17. Group discussions

18. Plenary discussion

18.1.The church's failings at this time: we are not like the Reformers who addressed current topics of their day with the Bible; we have been weak in training elders; we parents have not trained our children to be missionary Christians. However, it is too simplistic to blame ourselves. Modern culture is strong and the devil is like a lion.

18.2.Should we redefine everything - ordination forms, theology of preaching, systematic theology - in order to put 'mission' in the centre? A warning: this has already been done. Missio Dei has already been done - by liberal churches such as the PCUSA, Princeton, and the Church of Scotland - and the result is a gospel that is not the gospel, a definition of sin that is not sin, and of atonement that is not the atonement.

18.3.We are not putting needed emphasis on the church as the chief motor (or mover) in mission and evangelism. In the Anglo-Saxon world, mission is often conducted by para-church organizations. By-passing the church has led to other moves away from Scriptural practices of mission. For example, women have often been given a teaching role that they can never have within Christ's church. Mission is redefined very broadly. We need to define mission more narrowly and biblically as the preaching of the gospel of salvation. Some speak about diaconal mission to the poor and needy. But does that mean the poor of the church or of the world? In Acts 6 we find a diaconal ministry to widows who were within the church, not to all the widows in the society around. When we care for the poor and needy within the church, it contributes to our witness.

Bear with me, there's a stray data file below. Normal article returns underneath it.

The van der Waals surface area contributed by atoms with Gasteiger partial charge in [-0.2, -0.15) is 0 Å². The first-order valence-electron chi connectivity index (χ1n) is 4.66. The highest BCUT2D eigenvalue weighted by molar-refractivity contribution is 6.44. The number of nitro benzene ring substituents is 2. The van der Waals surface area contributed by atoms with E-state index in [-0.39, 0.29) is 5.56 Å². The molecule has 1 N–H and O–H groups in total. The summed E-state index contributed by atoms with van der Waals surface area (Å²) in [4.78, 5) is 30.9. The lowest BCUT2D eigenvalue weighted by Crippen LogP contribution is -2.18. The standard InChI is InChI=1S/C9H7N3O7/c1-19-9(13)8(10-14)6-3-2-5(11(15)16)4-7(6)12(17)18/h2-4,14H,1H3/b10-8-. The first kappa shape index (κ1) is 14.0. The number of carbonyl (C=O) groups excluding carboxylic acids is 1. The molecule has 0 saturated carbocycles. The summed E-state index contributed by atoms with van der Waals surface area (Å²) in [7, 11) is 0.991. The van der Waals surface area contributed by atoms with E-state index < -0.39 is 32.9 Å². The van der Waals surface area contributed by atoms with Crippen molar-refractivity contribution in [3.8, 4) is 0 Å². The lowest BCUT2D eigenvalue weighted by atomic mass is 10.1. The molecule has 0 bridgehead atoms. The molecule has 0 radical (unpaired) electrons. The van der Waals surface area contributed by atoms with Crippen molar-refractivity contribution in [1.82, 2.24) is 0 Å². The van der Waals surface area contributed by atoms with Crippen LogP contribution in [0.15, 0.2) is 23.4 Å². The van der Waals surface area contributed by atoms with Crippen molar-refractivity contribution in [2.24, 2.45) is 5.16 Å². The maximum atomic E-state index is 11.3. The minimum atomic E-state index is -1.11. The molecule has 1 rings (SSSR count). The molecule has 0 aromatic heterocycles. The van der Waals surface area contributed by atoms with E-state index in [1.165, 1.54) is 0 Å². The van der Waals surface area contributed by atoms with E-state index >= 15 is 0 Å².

18.4.Should we add a fourth mark of the true church, that it is missional? These 'marks' are a theological formulation, not Scripture as such. Some feel that we need an extra stimulus to evangelize because the church has become introverted. However, if we do add it, we are admitting that the first mark (the pure preaching of the gospel) has not been kept in fact.

18.5.We must have firm confidence in the Word of God preached. We are missing a clear emphasis on the work of the Spirit with the Word and earnest prayer. Preaching should be with passion and compassion.

18.6.How to approach the alien culture? One view: we should go and listen to the world first and not come to it with pre-prepared answers. The contrary view: we should first ask 'What does the Bible say?' and afterwards consider the world's questions. They call it 'double listening', first to Bible then to world. A pastor must do the work of an evangelist. He starts with the Word but he is also informed by his experiences of the world.

Session 6, Thursday afternoon, 26 April 2012

19. Introduction of Ukrainian brothers

19.1.Presbyterian Church of Ukraine (Ivan Bespalov). We have 4 organized churches and 10 mission churches. New starts. A young and growing church. First missionaries came in 1992. Biggest congregations in Kiev and Odessa (c. 150 members). We co-operate in theological education with Dutch. We try to be relevant to the needs of society. People are interested in the end of time, so I am preaching from the book of Revelation. We set up a musical and take it to colleges.

19.2.Sergei Udalov (Reformed Churches in Belarus). The Reformed Church in Belarus has a long history: in the 16th century we had 200 churches, one of the biggest Reformed denominations in Europe at that time. Today, only two buildings left, one now owned by the Russian Orthodox Church and one by Roman Catholics (in Minsk and Mahilov). We cannot possess our historical buildings. It is a hard time for evangelism in Belarussia. No opportunity to do public evangelism. Hope God will change it. Relationship with RCN. Developing now.

19.3.Independent Local Church (Covenant of Grace) (Volodomir Mikita). We believe in God's sovereignty in saving, and in planting churches. Began with evangelism work. 1990s studied in Presbyterian seminary. Decided to follow Reformed way. We preached in open spaces between buildings on the street, also in hospitals and schools. 2006 registered our church. Independent does not mean that we do not want relations with other churches. It means that when we became a church no one was with us but God was. Therefore self financing. Glad that we can make ties here. Our heart is open to you, brothers.